Lights - front
The Cateye EL020 hybrid lamp certainly isn’t the most powerful in its class but sophisticated solar technology backed by a single AA contingency cell signals an end to sudden, unexpected and potentially fatal blackouts.
However, the small, uncharacteristically fiddly switch was poorly positioned and particularly difficult to engage on the fly, let alone wearing winter gloves.
No doubt about it, the Supernova Airstream is a classy looking light with a great beam pattern for road riding. The mount has its upsides and downsides, and side illumination isn't the best, but the overall impression is of a light that's superbly made and very useful. You pay for that quality though.
Blackburn’s Voyager front LED combines bold stylish design, brilliant optics and generous burn times in a package perfect for mile eaters needing a compact, capable companion nestling next to the dynamo. Sure, desk jockeys might prefer the convenience of USB charging and two modes won’t win bragging contests down at the clubhouse but the quality of light is adequate for tackling town centre traffic, mending roadside punctures and nursed us safely home when my old school Lead-Acid system unexpectedly ran out of juice.
A bit of a mixed bag, the Boomer. On the one hand it's a super bright little light that's simple to fit and gives good all round visibility. On the other it's hampered by a fiddly switch which is also prone to turning the lights on in your bag, and you have to be careful with the mount to keep them properly weather sealed.
Moon Gem’s imaginatively monikered 2.0 is a very capable emergency light, perfect for getting home safely from late summer/early autumn evening’s race meets/training runs. Reasonable output means it’s a great complement to dynamo and high power rechargeable systems too. However, while the power to weight ratio is impressive, burn times between charges are likely to frustrate tourists and long-haul audax aficionados.
Little bigger than a memory stick Moon’s Gem 1.0 might be the baby of the of the Moon Gem family but has a mightier output than its size would ever suggest.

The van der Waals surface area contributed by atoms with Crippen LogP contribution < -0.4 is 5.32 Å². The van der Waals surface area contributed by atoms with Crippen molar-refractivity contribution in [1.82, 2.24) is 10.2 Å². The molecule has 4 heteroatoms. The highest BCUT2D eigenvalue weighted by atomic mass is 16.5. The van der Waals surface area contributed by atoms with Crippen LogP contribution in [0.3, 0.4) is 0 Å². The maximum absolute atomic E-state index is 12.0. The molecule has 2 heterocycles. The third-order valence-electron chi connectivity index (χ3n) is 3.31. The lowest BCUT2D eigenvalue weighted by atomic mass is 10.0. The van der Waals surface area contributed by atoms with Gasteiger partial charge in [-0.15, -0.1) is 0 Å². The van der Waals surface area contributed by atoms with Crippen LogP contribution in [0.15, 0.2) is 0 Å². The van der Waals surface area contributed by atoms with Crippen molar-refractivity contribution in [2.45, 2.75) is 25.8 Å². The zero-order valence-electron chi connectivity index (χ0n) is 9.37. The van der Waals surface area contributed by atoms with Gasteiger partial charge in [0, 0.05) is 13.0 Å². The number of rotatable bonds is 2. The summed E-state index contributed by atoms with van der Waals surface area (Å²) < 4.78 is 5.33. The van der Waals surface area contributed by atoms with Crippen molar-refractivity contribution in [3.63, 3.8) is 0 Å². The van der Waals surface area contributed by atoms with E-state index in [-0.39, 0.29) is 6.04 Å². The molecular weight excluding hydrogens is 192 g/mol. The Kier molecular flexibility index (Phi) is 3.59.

There’s a constant struggle going on to develop a bike light with enough illumination power to rival Blackpool, a run time long enough for the longest of nocturnal enduros, and all in a package sufficiently small and light that it won’t weigh you down. Usually, there’s a trade-off of some sort, but increasingly, as improving LED technology couples together with new lighter, higher capacity batteries, it’s a tough call for the cyclist looking to choose a new light. There are some really great ones out there now.
A very well made light with a great run time, the Asteri 3 is an excellent choice if your commute takes you beyond the city limits. It's a pity there's no side visibility but apart from that there's plenty to like.
One of the newer generation of LED lights from the USE Exposure brand, a name already well known in the mountain-biking world, the Toro promises an outstanding mix of car-dazzling illumination, small size and long battery life.
Something a wolf in sheep’s clothing, the Nuke Light enjoys neat, albeit slightly boxy styling and a small lens suggesting very meagre output. However, clever optics and several settings ensure you can see and be seen-even on pitch-black rural roads. Convenient run times, a choice of either mains or USB charging coupled with keen pricing means its one of the best compact designs I’ve used in a very long time.